Abigail Hernandez, center, listens to her mother Zenya Hernandez, left, talk with N.H. Senior Assistant Attorney General Jane Young, right, prior to the arraignment of Nathaniel Kibby, 34, of Gorham at Conway District Court on Tuesday. Kibby was charged with kidnapping Abigail Hernandez nine months ago was ordered held on $1 million bail after a brief court appearance Tuesday. (AP Photo/Charles Krupa, Pool)
Gorham man arraigned for kidnapping Abigail Hernandez, but details remain scarce
CONWAY — With Abigil Hernandez looking on, Nathaniel E. Kibby was arraigned in Conway District Court Tuesday for allegedly kidnapping the Conway teenager last October.
Kibby, 34, of 4 Brookside Drive in Gorham, appeared before Judge Pamela Albee. She ultimately ordered Kibby — who has been in her court on several previous occasions to face unrelated charges — to be held on a $1 million cash-only bond pending a probable-cause hearing on Aug. 12.
“How a child like that can get through the nine months, and endure, I’m not sure,” New Hampshire Associate Attorney General Jane Young said at a news briefing after the arraignment. Young said Abby “has a level of strength,” that not many people may have.
Abby’s disappearance last Oct. 9 launched a massive search that ended July 20, when the 15-year-old returned home. Investigators have said it was information that she gave them that led to Kibby’s arrest Monday at his home at Gateway Trailer Park.
During a news conference after the arraignment, Young said the arrest of Kibby was “the first step in this case.”
Young said there appeared to be only one person involved in the kidnapping of Abigail Hernandez.
Public defender Jesse Friedman reserved the right to address at a future hearing the bail request made by Young, a decision that effectively precluded any discussion of the state’s case against his client on Tuesday.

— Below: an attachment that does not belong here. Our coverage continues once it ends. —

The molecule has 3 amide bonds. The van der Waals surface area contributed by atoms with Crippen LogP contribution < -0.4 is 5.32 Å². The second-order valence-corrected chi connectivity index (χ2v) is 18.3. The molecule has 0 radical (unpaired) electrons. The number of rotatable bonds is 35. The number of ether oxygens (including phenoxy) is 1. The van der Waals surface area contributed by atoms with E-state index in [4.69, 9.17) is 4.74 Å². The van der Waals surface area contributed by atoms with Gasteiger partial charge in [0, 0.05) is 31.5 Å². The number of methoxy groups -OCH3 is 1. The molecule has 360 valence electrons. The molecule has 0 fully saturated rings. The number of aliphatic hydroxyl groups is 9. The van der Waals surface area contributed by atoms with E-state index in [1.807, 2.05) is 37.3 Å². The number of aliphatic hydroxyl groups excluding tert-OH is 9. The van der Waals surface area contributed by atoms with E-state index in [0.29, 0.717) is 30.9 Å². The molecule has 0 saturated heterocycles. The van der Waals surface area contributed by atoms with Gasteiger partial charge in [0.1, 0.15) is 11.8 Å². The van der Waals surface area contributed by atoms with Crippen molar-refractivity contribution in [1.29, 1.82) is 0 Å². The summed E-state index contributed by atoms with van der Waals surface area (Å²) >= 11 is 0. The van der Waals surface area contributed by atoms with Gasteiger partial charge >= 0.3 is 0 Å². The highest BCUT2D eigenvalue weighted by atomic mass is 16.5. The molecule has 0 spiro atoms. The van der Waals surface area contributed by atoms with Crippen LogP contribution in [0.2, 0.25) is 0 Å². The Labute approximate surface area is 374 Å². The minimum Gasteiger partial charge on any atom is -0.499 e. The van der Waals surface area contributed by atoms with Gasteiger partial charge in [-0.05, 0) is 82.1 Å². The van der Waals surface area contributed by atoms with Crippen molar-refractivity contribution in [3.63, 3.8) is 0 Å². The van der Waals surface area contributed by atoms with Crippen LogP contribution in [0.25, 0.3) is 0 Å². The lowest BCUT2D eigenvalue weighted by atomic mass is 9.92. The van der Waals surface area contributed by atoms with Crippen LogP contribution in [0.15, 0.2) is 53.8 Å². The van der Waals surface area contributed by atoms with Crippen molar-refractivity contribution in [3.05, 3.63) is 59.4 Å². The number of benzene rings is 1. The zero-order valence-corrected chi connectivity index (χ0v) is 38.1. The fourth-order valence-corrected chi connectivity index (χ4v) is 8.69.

Court officials said the only information available to the media was the complaint charging Kibby with knowingly confining “A.H. with a purpose to commit an offense against her.”
After the arraignment, Young acknowledged the lack of detailed information about the connection between Kibby and Hernandez, but said that was because the case was still under investigation.
Friedman, who entered a plea of “no plea” on behalf of his client, earlier had asked Albee to grant him and his fellow defense counselor Allison Schwartz access to the probable-cause and search affidavits against Kibby. Albee, who had sealed both affidavits, initially told Friedman that as the state was expected to make its argument for the high bail, he might get some of his answers.
Young said she “vehemently” objected to Friedman’s request, adding that if he wanted to find out what Libby did to face a single count of kidnapping — a Class B felony punishable by between 3 1/2 to seven years in prison — “he has his client.”
“I’m not asking for public disclosure,” Friedman said, just the selected release of information so that “we can accurately advise Nate here today.”
Joined by her sister, and their mother, Zenya, Hernandez sat in the front row of observers, directly in front of Albee on Tuesday. Although Abigail watched the proceedings quietly, her mother several times addressed comments to family friends and was the last person with whom Young spoke before the arraignment began.
Paul Kirsch and Amanda Smith, who are friends of the Hernandez family and have acted as their spokespersons, both declined to comment on Tuesday’s arraignment.
Kirsch did say, however, that Abigail and her family are doing well “all things considered,” adding that the kidnapping of Abigail and the prosecution of Kibby continue to be a “traumatic experience.”
Meanwhile, at Gateway Trailer Park, where Kibby has lived for the past five years, residents are wondering if Hernandez had been in their midst all the time.
“I think so. I don’t know where else he’d put her,” said Wallace Corrigan Jr., whose father owns the 50-home park and is a frequent visitor. “He couldn’t hide her at his mom and dad’s home.”